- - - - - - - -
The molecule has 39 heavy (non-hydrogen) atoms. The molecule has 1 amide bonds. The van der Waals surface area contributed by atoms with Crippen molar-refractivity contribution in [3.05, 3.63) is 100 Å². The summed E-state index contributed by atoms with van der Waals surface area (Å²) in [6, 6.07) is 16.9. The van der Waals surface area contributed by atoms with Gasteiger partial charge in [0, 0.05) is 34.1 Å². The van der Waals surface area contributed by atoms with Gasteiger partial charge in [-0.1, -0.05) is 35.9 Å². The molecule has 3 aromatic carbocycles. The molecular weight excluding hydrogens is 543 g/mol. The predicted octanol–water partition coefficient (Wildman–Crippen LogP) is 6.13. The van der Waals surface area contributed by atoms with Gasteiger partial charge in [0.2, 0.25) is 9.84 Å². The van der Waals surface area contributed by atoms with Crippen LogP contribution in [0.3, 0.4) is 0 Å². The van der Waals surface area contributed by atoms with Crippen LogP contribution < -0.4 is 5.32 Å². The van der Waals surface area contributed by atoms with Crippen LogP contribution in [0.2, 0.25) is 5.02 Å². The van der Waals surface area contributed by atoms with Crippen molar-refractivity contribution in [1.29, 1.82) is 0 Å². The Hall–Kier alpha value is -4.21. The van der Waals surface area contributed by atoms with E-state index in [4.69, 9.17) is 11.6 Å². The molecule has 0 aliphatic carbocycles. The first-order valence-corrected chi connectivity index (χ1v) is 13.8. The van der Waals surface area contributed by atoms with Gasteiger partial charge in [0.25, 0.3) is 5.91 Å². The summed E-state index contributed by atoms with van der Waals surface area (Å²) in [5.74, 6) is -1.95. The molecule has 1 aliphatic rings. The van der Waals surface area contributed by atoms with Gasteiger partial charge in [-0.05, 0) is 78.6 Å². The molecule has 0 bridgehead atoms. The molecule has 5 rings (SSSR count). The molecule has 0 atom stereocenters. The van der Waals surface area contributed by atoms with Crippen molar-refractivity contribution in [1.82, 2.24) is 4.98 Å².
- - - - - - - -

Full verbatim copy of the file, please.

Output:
The molecule has 39 heavy (non-hydrogen) atoms. The molecule has 1 amide bonds. The van der Waals surface area contributed by atoms with Crippen molar-refractivity contribution in [3.05, 3.63) is 100 Å². The summed E-state index contributed by atoms with van der Waals surface area (Å²) in [6, 6.07) is 16.9. The van der Waals surface area contributed by atoms with Gasteiger partial charge in [0, 0.05) is 34.1 Å². The van der Waals surface area contributed by atoms with Gasteiger partial charge in [-0.1, -0.05) is 35.9 Å². The molecule has 3 aromatic carbocycles. The molecular weight excluding hydrogens is 543 g/mol. The predicted octanol–water partition coefficient (Wildman–Crippen LogP) is 6.13. The van der Waals surface area contributed by atoms with Gasteiger partial charge in [0.2, 0.25) is 9.84 Å². The van der Waals surface area contributed by atoms with Crippen LogP contribution in [0.3, 0.4) is 0 Å². The van der Waals surface area contributed by atoms with Crippen LogP contribution < -0.4 is 5.32 Å². The van der Waals surface area contributed by atoms with Crippen LogP contribution in [0.2, 0.25) is 5.02 Å². The van der Waals surface area contributed by atoms with Crippen molar-refractivity contribution in [1.29, 1.82) is 0 Å². The Hall–Kier alpha value is -4.21. The van der Waals surface area contributed by atoms with E-state index in [4.69, 9.17) is 11.6 Å². The molecule has 0 aliphatic carbocycles. The first-order valence-corrected chi connectivity index (χ1v) is 13.8. The van der Waals surface area contributed by atoms with Gasteiger partial charge in [0.25, 0.3) is 5.91 Å². The summed E-state index contributed by atoms with van der Waals surface area (Å²) in [5.74, 6) is -1.95. The molecule has 1 aliphatic rings. The van der Waals surface area contributed by atoms with Gasteiger partial charge in [-0.05, 0) is 78.6 Å². The molecule has 0 bridgehead atoms. The molecule has 5 rings (SSSR count). The molecule has 0 atom stereocenters. The van der Waals surface area contributed by atoms with Crippen molar-refractivity contribution in [1.82, 2.24) is 4.98 Å².